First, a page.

Stark poetry and powerful movement capture South African strife
For its debut U.S. tour, Garage Dance Ensemble presents a deeply personal and socially charged contemporary dance-theatre work combining stark poetry and powerful movement to capture the personal and political circumstances of the people of South Africa.
“Krummelpap, Scandals Wrapped in Prayer” comes to the Moss Arts Center for two performances — on Wednesday, Oct. 11, at 9 p.m. and Thursday, Oct. 12, at 7:30 p.m. (The Oct. 12 performance is sold out, but tickets are still available for Oct. 11.) Audience members will be seated on the stage for the performances, and the original text, written in a dialect of Afrikaans, will be presented in English. It is recommended for ages 14 and up, the performance contains adult language and mature themes.
An uncompromising narrative by award-winning poet Ronelda S. Kamfer is the soundtrack of the work. The movement spins out of these verses, exploring the emotional dynamics between generations struggling with poverty and discouragement, environmental degradation, and social chaos through the eyes of youth.
The work’s title brilliantly distills. Krummelpap is South Africa’s staple dish, eaten by young and old, rich and poor, urban and rural, white, and Black. Like American grits, it’s a porridge of corn meal and water, most often made for breakfast — a comfort food loaded with sustenance and also with strife.
While highly specific to the community it engages, the movements, words, and emotions of the performance resonate universally: shame and violence, longing and resilience run through the work. Though rough and unsettling in its subject matter, “Krummelpap, Scandals Wrapped in Prayer” has moments of joy and exuberance, tension and release.
“We get to a deep dark space at moments in the piece, and then it’s time to release the audience a bit,” said Alfred Hinkel, Garage Dance Ensemble co-founder. “After one particularly intense section, we include a duet to a love song and later on a duet to local traditional music, in traditional costumes.”
In many ways, Garage Dance Ensemble traces South Africa’s recent past and current circumstances. The group’s home is O’Kiep, a remote former mining area in the Namaqualand (Northern Cape) region of South Africa, not far from the border with Namibia, and its dancers are youthful co-creators in the work, many of them hailing from backgrounds still too rarely featured on South African mainstream stages.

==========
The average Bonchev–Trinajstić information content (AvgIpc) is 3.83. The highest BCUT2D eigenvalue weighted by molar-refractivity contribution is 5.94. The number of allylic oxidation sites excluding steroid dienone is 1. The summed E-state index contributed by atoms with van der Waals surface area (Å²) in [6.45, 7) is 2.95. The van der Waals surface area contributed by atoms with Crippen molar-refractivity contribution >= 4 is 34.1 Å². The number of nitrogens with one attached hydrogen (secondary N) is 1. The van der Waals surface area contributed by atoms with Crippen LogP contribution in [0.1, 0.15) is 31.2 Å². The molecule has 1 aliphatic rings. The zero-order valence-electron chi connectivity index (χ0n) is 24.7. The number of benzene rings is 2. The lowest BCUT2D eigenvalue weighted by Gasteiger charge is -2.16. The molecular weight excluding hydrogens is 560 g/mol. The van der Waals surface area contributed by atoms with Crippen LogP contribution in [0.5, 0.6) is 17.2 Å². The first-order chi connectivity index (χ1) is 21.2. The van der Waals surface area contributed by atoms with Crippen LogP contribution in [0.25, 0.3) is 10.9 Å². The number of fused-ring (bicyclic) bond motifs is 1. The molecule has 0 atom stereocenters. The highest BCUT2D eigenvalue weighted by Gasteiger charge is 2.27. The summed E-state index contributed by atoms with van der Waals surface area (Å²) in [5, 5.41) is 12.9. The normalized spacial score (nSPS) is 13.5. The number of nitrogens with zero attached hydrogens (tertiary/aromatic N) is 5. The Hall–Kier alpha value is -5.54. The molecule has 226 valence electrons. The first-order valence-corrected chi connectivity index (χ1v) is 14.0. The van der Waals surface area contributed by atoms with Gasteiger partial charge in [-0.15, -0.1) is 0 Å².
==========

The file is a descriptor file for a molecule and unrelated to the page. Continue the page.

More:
Garage Dance Ensemble’s U.S. tour is part of Center Stage, the cultural exchange program that connects performing artists from abroad with American communities. Six other music, theatre, and dance ensembles from South Africa, Ethiopia, and the Philippines will also make independent tours or hold in-depth residencies with the program, promoting global ties and engaging with audiences on and off stage and online.
Related engagement events
Workshop with Garage Dance Ensemble
- Tuesday, Oct. 10, 6 p.m.
- The Cube
- Free; registration required
- Join members of the ensemble for this session focused on dance technique, rooted in the company’s unique practice of “give and take.”
Post-performance question-and-answer sessions
- Oct. 11-12, immediately following each performance
- Anne and Ellen Fife Theatre
- The ensemble’s performances offer an opportunity to speak with the artists about the development of their original work.
Opportunities for Virginia Tech students
Garage Dance Ensemble members will speak with students in Africana Studies, Dance, and Women’s and Gender Studies courses about their work in Namaqualand, South Africa. In addition, student members of the Wahala Dance Team at Virginia Tech will participate in a workshop with the artists, learning dance techniques and the ensemble’s distinctive approach to choreography.
Tickets for the performance are $30 for general admission and $10 for students and youth 18 and under. Tickets can be purchased online; at the Moss Arts Center's box office, 10 a.m. to 5 p.m. Tuesday through Friday, and 10 a.m. to 4 p.m. Saturday; or by calling 540-231-5300 during box office hours.
Venue and parking information
The performance will be held in the center’s Anne and Ellen Fife Theatre, located within the Street and Davis Performance Hall at 190 Alumni Mall. Convenient parking is available in the North End Parking Garage on Turner Street and in downtown Blacksburg. Find more parking details online.
If you are an individual with a disability and desire an accommodation, please contact Jamie Wiggert at least 10 days prior to the event at 540-231-5300 or email firstname.lastname@example.org during regular business hours.
Support for the performance
This performance is co-sponsored by the Black Cultural Center and supported in part by a gift from the Easels. Additional funding is provided by the Joe and Linda Hopkins Arts Enrichment Fund.
Garage Dance Ensemble is part of Center Stage, a public diplomacy initiative of the U.S. Department of State's Bureau of Educational and Cultural Affairs with funding provided by the U.S. government, administered by the New England Foundation for the Arts in cooperation with the U.S. Regional Arts Organizations. General management is provided by Lisa Booth Management Inc.